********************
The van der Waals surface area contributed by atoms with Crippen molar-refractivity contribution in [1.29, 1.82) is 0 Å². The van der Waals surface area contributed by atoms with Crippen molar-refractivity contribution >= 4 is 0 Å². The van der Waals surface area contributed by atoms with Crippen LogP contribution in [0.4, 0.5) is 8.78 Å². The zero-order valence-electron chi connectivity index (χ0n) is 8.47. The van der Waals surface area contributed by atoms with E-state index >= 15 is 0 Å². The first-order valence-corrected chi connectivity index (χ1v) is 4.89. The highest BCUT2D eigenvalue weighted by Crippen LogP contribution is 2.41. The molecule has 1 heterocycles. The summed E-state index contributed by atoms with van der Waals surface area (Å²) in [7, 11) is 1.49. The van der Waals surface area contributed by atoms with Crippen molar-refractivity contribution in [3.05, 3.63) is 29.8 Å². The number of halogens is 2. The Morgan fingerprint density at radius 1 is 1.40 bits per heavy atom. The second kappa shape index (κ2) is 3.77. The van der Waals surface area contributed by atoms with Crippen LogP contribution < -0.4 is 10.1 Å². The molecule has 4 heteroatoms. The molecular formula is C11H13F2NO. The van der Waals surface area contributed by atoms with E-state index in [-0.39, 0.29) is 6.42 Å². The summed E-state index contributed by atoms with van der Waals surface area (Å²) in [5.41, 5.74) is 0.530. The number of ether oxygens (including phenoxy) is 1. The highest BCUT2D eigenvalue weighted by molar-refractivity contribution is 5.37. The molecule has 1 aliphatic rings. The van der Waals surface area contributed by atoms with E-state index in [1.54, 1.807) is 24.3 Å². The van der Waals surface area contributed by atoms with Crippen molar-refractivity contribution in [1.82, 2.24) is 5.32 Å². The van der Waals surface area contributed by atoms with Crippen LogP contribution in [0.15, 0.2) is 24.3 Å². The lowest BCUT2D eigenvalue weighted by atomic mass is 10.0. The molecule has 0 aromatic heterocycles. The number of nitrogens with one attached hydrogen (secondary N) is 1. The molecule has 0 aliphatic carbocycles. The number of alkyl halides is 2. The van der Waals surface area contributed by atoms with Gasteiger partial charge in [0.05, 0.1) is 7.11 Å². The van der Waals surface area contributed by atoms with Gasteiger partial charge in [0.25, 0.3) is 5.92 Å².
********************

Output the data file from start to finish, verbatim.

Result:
The van der Waals surface area contributed by atoms with Crippen molar-refractivity contribution in [1.29, 1.82) is 0 Å². The van der Waals surface area contributed by atoms with Crippen molar-refractivity contribution >= 4 is 0 Å². The van der Waals surface area contributed by atoms with Crippen LogP contribution in [0.4, 0.5) is 8.78 Å². The zero-order valence-electron chi connectivity index (χ0n) is 8.47. The van der Waals surface area contributed by atoms with E-state index >= 15 is 0 Å². The first-order valence-corrected chi connectivity index (χ1v) is 4.89. The highest BCUT2D eigenvalue weighted by Crippen LogP contribution is 2.41. The molecule has 1 heterocycles. The summed E-state index contributed by atoms with van der Waals surface area (Å²) in [7, 11) is 1.49. The van der Waals surface area contributed by atoms with Crippen molar-refractivity contribution in [3.05, 3.63) is 29.8 Å². The number of halogens is 2. The Morgan fingerprint density at radius 1 is 1.40 bits per heavy atom. The second kappa shape index (κ2) is 3.77. The van der Waals surface area contributed by atoms with Crippen LogP contribution < -0.4 is 10.1 Å². The molecule has 4 heteroatoms. The molecular formula is C11H13F2NO. The van der Waals surface area contributed by atoms with E-state index in [-0.39, 0.29) is 6.42 Å². The summed E-state index contributed by atoms with van der Waals surface area (Å²) in [5.41, 5.74) is 0.530. The number of ether oxygens (including phenoxy) is 1. The highest BCUT2D eigenvalue weighted by molar-refractivity contribution is 5.37. The molecule has 1 aliphatic rings. The van der Waals surface area contributed by atoms with E-state index in [1.54, 1.807) is 24.3 Å². The van der Waals surface area contributed by atoms with Crippen molar-refractivity contribution in [1.82, 2.24) is 5.32 Å². The van der Waals surface area contributed by atoms with Crippen LogP contribution in [0.15, 0.2) is 24.3 Å². The lowest BCUT2D eigenvalue weighted by atomic mass is 10.0. The molecule has 0 aromatic heterocycles. The number of nitrogens with one attached hydrogen (secondary N) is 1. The molecule has 0 aliphatic carbocycles. The number of alkyl halides is 2. The van der Waals surface area contributed by atoms with Gasteiger partial charge in [0.05, 0.1) is 7.11 Å². The van der Waals surface area contributed by atoms with Gasteiger partial charge in [0.25, 0.3) is 5.92 Å².